Requirements for the use of reduced low voltage (RLV) systems on construction sites | NICEIC

Requirements for the use of reduced low voltage (RLV) systems on construction sites | NICEIC

BS 7671 permits the use of a range of supplies to equipment on construction sites. This article from the experts at NICEIC summarises the requirements in Section 704 for the use of reduced low voltage (RLV) supplies in such locations.

When considering the use of RLV, it is important to meet the requirements of both Section 411.8 of BS 7671 and also those of BS 4363: 1998 (2013) – Specification for distribution assemblies for reduced low voltage electricity supplies for construction and building sites.

Where the use of extra-low voltage is impracticable for functional reasons and/or there is no requirement for the use of SELV or PELV, an RLV system may be used (411.8.1.1).

Such types of system have been used on construction sites for many years as a means of reducing the risk and severity of injury from electricity whilst providing an adequate supply voltage for maintaining correct functionality of site equipment.

For this reason, Note 1 of Regulation 704.410.3.10 provides a strong preference for the use of RLV for the supply to portable hand lamps for general use, portable hand tools and local lighting up to 2 kW.

RLV is a supply in which the nominal circuit voltage does not exceed 110 V AC between lines. For three-phase circuits, the voltage should not exceed 63.5 V between a line and earthed neutral and, for single-phase circuits, 55 V between a line and earthed midpoint (411.8.1.2). This reduced voltage level provides the primary means of protection against electric shock in the RLV system. As such, historically, a disconnection time was not specified.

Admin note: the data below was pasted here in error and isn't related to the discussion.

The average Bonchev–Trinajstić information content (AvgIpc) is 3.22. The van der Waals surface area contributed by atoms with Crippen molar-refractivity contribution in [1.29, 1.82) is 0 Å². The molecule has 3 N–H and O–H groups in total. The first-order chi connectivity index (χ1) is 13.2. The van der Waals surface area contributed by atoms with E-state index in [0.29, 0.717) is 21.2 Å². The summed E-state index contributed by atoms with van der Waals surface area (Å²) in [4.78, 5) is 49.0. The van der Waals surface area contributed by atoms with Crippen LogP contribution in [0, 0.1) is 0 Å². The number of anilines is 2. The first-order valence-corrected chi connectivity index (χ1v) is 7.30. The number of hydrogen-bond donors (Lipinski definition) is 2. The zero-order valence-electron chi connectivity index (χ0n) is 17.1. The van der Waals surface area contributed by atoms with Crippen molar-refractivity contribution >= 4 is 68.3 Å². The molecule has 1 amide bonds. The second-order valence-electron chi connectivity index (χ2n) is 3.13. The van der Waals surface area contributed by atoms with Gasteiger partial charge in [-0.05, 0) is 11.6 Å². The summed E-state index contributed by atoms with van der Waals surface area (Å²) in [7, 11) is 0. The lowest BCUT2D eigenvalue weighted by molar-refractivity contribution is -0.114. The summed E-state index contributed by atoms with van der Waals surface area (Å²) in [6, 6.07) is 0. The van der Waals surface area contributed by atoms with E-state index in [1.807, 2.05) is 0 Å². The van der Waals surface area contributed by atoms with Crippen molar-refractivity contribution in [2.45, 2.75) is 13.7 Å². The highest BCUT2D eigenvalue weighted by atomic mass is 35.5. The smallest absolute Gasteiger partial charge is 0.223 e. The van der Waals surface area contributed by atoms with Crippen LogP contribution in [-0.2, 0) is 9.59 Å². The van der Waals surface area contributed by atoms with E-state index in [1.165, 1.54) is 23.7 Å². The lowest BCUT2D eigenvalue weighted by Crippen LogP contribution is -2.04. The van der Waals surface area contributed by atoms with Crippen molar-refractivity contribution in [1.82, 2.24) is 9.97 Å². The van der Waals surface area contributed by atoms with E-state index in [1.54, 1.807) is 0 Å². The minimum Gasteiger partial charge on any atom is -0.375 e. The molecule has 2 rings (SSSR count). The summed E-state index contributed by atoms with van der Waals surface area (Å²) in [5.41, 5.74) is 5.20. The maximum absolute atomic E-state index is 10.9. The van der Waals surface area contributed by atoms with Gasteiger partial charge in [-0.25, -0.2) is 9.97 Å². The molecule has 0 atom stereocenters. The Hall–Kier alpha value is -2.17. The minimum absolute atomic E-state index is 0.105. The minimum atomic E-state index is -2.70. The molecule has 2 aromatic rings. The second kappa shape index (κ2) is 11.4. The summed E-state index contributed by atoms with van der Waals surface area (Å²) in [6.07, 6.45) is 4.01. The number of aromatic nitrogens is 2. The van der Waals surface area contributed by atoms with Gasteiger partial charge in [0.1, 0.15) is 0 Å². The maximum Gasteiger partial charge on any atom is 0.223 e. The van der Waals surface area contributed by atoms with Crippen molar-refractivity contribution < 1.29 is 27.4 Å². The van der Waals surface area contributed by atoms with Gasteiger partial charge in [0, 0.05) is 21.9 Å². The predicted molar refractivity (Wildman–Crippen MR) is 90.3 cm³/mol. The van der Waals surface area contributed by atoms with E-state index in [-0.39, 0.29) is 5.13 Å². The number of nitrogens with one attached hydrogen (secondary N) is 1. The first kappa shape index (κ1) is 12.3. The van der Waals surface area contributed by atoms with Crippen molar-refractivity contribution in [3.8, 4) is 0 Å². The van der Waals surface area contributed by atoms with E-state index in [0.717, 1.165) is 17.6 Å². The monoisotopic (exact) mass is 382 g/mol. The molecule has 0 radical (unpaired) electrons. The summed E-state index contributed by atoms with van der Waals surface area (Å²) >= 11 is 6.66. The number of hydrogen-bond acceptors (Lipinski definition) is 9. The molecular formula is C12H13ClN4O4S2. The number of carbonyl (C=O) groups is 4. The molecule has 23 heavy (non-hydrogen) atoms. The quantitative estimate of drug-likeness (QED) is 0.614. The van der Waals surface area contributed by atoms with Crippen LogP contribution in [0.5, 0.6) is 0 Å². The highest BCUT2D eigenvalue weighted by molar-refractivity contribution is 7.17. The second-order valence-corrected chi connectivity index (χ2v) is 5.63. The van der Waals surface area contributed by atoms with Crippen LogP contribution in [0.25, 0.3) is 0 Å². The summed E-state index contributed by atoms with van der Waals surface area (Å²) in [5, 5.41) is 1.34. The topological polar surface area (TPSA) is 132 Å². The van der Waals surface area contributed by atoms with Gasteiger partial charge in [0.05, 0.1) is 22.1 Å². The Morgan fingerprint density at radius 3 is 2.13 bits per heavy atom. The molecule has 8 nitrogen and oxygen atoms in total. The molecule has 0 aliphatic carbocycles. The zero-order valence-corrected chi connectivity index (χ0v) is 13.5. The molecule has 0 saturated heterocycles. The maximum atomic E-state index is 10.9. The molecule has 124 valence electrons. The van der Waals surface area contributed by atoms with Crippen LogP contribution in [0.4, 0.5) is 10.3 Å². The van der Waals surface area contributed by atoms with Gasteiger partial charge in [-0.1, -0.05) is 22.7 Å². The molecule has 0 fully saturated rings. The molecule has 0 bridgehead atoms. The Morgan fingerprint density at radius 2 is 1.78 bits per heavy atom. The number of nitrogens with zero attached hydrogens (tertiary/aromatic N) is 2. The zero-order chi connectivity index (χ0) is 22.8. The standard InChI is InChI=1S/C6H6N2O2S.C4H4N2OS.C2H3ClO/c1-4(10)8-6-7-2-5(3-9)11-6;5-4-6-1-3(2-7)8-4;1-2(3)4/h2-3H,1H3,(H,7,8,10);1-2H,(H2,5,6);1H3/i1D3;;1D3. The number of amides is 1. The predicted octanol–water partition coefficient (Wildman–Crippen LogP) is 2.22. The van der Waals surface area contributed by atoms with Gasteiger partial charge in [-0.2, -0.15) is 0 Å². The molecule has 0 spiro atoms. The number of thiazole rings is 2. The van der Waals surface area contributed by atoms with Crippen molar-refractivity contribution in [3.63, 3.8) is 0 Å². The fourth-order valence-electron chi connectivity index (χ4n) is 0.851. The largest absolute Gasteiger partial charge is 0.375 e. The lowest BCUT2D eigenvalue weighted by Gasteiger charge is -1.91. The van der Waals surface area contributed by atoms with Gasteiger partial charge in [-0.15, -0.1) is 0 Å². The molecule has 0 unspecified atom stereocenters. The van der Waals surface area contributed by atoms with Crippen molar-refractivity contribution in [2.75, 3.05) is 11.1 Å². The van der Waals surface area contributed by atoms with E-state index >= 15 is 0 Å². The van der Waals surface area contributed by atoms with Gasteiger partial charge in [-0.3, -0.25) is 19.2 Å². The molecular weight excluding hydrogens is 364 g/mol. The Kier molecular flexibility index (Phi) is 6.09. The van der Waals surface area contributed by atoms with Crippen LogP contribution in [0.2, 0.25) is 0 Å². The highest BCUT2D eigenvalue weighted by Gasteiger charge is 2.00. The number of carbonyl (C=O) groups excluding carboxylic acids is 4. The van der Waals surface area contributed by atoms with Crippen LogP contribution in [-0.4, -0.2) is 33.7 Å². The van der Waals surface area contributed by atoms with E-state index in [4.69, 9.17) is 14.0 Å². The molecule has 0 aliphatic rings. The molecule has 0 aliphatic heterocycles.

Permitted sources of supply

The supply to an RLV circuit should be derived from one of the following sources:

– A double-wound isolating transformer meeting the requirements of BS EN 61558-1 and BS EN 61558-2-23

– A motor-generator in which the windings provide a degree of isolation equivalent to that provided by the windings of an isolating transformer

– A source independent of other supplies, such as an engine-driven generator (411.8.4.1).

The secondary windings of a transformer or generator providing the supply to an RLV system must be connected to Earth. As shown in Fig 1, for three-phase supplies, the connection is made at the neutral (star) point and for single-phase supplies the connection is made at the midpoint (411.8.4.2).

Fig 1. Three-phase and Single-phase RLV supplies

Basic protection

Basic protection must be provided by either basic insulation suitable for the maximum nominal voltage of the RLV system or by the use of barriers or enclosures (411.8.2).

Fault protection

All exposed-conductive-parts of the RLV system must be connected to Earth. For automatic disconnection of supply during a fault to earth, each line conductor should be protected by either an overcurrent protective device or an RCD.

Additionally, Clause 5.5 of BS 4363 requires any circuit-breakers used on output circuits shall disconnect all circuit conductors simultaneously. Regulation 411.8.3 of BS 7671 calls for a maximum disconnection time of 5 seconds for an RLV system.

The maximum value of earth fault loop impedance to achieve this disconnection time can be found by the application of one of the following formulae derived from the expression given in Regulation 411.4.4:

For fuses or circuit-breakers:


U0 is the nominal AC rms voltage to Earth, 55 V for 1-ph RLV or 63.5 V for 3-ph RLV (411.8.3)

Ia is the current in amperes (A) causing the automatic operation of the disconnecting device within 5s

Cmin is the minimum voltage factor, taking account of voltage variations depending on time and place, changing of transformer taps and other considerations (typically taken as 0.95)

Alternatively, Table 41.6 of BS 7671 provides maximum earth fault loop impedance values for circuit-breakers to BS EN 60898, RCBOs to BS EN 61009-1 and for general purpose fuses to BS 88-2 fuse systems E and G.

It should be noted at this point that Clause 7.1 of BS 4363 recommends for a single-phase transformer assembly (TA/1) that:

– any single-phase output circuits having a rating up to 32 A supplying socket-outlets, and

– any circuits in excess of 32 A, whether supplying circuits directly or via socket-outlets, must be protected by double-pole circuit-breakers.